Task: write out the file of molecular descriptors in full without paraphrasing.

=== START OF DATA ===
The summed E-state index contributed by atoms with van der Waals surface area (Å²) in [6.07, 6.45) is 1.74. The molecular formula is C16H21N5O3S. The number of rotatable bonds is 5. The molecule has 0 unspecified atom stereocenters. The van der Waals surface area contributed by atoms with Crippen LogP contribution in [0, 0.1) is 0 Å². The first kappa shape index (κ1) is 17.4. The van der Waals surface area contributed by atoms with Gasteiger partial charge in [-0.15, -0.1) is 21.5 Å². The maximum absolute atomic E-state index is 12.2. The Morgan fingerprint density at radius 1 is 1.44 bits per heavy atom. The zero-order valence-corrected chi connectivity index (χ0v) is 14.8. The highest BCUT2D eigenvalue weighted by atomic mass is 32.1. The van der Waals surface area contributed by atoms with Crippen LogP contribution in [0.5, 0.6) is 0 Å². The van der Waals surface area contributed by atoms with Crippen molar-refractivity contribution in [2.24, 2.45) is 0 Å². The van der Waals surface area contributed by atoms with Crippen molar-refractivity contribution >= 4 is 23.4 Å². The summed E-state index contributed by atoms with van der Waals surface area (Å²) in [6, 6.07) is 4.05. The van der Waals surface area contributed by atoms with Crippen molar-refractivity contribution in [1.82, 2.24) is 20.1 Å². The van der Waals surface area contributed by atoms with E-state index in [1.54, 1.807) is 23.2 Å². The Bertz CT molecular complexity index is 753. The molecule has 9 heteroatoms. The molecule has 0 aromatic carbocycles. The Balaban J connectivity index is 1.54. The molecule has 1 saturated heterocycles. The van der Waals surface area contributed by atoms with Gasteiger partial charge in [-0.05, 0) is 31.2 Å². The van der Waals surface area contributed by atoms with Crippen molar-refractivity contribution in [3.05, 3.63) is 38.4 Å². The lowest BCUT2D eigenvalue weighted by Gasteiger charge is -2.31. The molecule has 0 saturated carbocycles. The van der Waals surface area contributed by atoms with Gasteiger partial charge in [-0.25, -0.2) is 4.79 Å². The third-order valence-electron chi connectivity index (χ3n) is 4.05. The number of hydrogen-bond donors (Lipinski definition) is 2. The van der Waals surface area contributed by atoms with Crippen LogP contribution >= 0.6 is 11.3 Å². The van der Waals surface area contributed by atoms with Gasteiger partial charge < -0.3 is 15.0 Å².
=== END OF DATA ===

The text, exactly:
The summed E-state index contributed by atoms with van der Waals surface area (Å²) in [6.07, 6.45) is 1.74. The molecular formula is C16H21N5O3S. The number of rotatable bonds is 5. The molecule has 0 unspecified atom stereocenters. The van der Waals surface area contributed by atoms with Crippen LogP contribution in [0, 0.1) is 0 Å². The first kappa shape index (κ1) is 17.4. The van der Waals surface area contributed by atoms with Gasteiger partial charge in [-0.15, -0.1) is 21.5 Å². The maximum absolute atomic E-state index is 12.2. The Morgan fingerprint density at radius 1 is 1.44 bits per heavy atom. The zero-order valence-corrected chi connectivity index (χ0v) is 14.8. The highest BCUT2D eigenvalue weighted by atomic mass is 32.1. The van der Waals surface area contributed by atoms with Crippen LogP contribution in [0.5, 0.6) is 0 Å². The van der Waals surface area contributed by atoms with Crippen molar-refractivity contribution in [2.24, 2.45) is 0 Å². The van der Waals surface area contributed by atoms with Crippen molar-refractivity contribution >= 4 is 23.4 Å². The summed E-state index contributed by atoms with van der Waals surface area (Å²) in [6, 6.07) is 4.05. The van der Waals surface area contributed by atoms with Crippen molar-refractivity contribution in [1.82, 2.24) is 20.1 Å². The van der Waals surface area contributed by atoms with E-state index in [1.54, 1.807) is 23.2 Å². The Bertz CT molecular complexity index is 753. The molecule has 9 heteroatoms. The molecule has 0 aromatic carbocycles. The Balaban J connectivity index is 1.54. The molecule has 1 saturated heterocycles. The van der Waals surface area contributed by atoms with Gasteiger partial charge in [-0.05, 0) is 31.2 Å². The van der Waals surface area contributed by atoms with Crippen molar-refractivity contribution in [3.05, 3.63) is 38.4 Å². The lowest BCUT2D eigenvalue weighted by Gasteiger charge is -2.31. The molecule has 0 saturated carbocycles. The van der Waals surface area contributed by atoms with Gasteiger partial charge in [-0.25, -0.2) is 4.79 Å². The third-order valence-electron chi connectivity index (χ3n) is 4.05. The number of hydrogen-bond donors (Lipinski definition) is 2. The van der Waals surface area contributed by atoms with Crippen LogP contribution >= 0.6 is 11.3 Å². The van der Waals surface area contributed by atoms with Gasteiger partial charge < -0.3 is 15.0 Å².